• InterAct Stroke Support

Priscilla's Story: Surviving a stroke aged 17


Hi, my name is Priscilla and I am 38.


When I was 17 on 10th of July 1997 at 12.30 am I awoke to a massive lightning pain shooting through the right side of my head. I could not speak, or move my left side of my body. My Mum came into my room as I started to vomit and she managed to sit me up on the edge of the bed. She looked at my face, realised the left side had dropped and stated ‘if I didn’t know any better I would say you’ve had a stroke.’


From there I was incognito. The next part of my story is told by my mum:

When the ambulance arrived, the paramedics were convinced I'd had a drug overdose. My Mum told the paramedics my symptoms and they proceeded to try and help me to stand for 10 minutes. My Mum suggested that I had suffered a stroke (my Mum used to be a nurse and my grandmother had suffered a stroke) but she was told a number of times that I was too young to have a stroke.

On arriving at my local A&E at 1am after the paramedics tried to get me to stand and walk, I was given a blood test to determine what drugs I had taken. My Mum was very distressed and upset by this as they were trying to force me to take paracetamol even though my Mum had told them that I couldn’t speak or swallow!

I was left all night on a ward until 11.30am the next day when a doctor came to see my Mum. The blood test for any drugs or alcohol had returned negative at which point a scan was done. Following the scan I was sent to a hospital better equipped to deal with my condition. I was given a more in-depth scan, an angiogram and a lumbar puncture, after which I was told I had suffered a massive stroke and the main artery in the right side of my neck had been crushed like a straw. They said it would have taken 3 days for the blood to drain from the clot in my brain (something which could have been prevented if the ambulance staff hadn’t insisted I was too young to have a stroke!)


The myth needs to stop that stroke only happen to old people – that goes for both paramedics and doctors.


I was then told by a neurologist that I would ‘hopefully’ be sent to a rehabilitation centre but it was unlikely I would ever walk again as there had been no improvement in my condition over 48 hours. Again, what hadn’t been taken in to account was that I had youth on my side.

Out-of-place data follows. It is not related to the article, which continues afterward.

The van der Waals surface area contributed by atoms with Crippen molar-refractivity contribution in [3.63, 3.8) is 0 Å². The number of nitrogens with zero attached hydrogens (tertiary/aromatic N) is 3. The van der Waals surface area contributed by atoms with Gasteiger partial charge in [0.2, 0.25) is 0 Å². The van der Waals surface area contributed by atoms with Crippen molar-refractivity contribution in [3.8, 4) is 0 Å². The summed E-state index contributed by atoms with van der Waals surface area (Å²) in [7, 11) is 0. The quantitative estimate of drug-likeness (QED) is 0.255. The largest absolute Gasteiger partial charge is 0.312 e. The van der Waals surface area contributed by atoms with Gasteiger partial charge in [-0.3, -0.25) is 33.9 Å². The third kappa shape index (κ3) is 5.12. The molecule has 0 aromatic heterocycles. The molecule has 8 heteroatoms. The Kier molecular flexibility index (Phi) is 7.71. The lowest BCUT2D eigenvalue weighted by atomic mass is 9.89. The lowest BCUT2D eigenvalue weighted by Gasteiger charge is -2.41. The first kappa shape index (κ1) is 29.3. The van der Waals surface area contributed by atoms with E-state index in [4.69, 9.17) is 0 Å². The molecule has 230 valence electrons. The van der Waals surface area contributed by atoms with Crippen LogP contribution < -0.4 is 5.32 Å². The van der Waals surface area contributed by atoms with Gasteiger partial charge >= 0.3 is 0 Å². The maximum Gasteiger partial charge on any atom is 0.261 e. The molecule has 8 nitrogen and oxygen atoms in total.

I had to wait 6 weeks for a space in rehabilitation centre. In the meantime I received no physio therapy and my speech was very weak. My left arm and leg had no feeling or movement and no stroke charity or support system came and spoke to me. I was 17, and I was very scared.

When I eventually arrived at the rehabilitation centre it was immediately obvious that I was the youngest person in the building by quite a margin. I was place on a little four-bed ward with senior ladies ranging from 60 to 80 years old, some with very serious illnesses like MS and some on oxygen machines. I was told I would start physiotherapy and speech therapy and would see an occupational therapist soon.

I sat in my bed for 4 days with no one to speak to or to let off steam to, everyone was a lot older and very sick. No visitors were allowed in the centre after 5pm because the other patients needed rest, but my friends didn’t finish work until 5pm and so weren’t able to visit.

I didn’t start physiotherapy for 3 weeks as there were no therapists available. I saw a speech therapist and occupational therapist once a week, but aside from that I was offered no information or support on life after stroke. I was scared and alone and so sure there had to be answers out there but I hadn’t heard anything.


I was in rehab for nearly 12 months with no one telling me what the consequences of having a stroke at such a young age would do to my future. Unfortunately, my experiences said to me: if you’re old and you have a stroke at an old age they leave you to it, which is so wrong in itself, but if you are young, certainly in my case, receiving no information or help and no hope of finding out how this disability will affect you is not right.


When I left Barnes a year later I was left to pick up the pieces of my very changed life. I am 38 now and thankfully I can walk slowly (I will not be running a marathon!) but only a year after I had the stroke I was told that the headaches I suffer daily are a common consequence, as is the memory loss, the starting sentences and not being able to finish them, the pain in my leg and shoulder, my hand and bowel problems, as well as my anxiety and panic attacks and balance issues. Only now do I understand that all of the issues I suffer are side effects of stroke.


The way a stroke affects a young person and an older person is completely different. I am aware that 20 years have passed since my stroke and a lot has changed, but I think support for young stroke survivors still needs to be a primary focus. In my opinion, more needs to be done for younger stroke victims (the way rehabilitation is handled doesn’t just affect your physical being but is also a big strain on your mental health) to help show them how a stroke will affect their future. There is a full life ahead of a young person who suffers a stroke. It’s already a life changing disability filled with fears and change, which is only made worse when there are no clear answers as to what may lie ahead.

Victoria Charity Centre
11 Belgrave Road
London
SW1V 1RB

 

Tel: 020 7931 6458
Email: info@interactstroke.org
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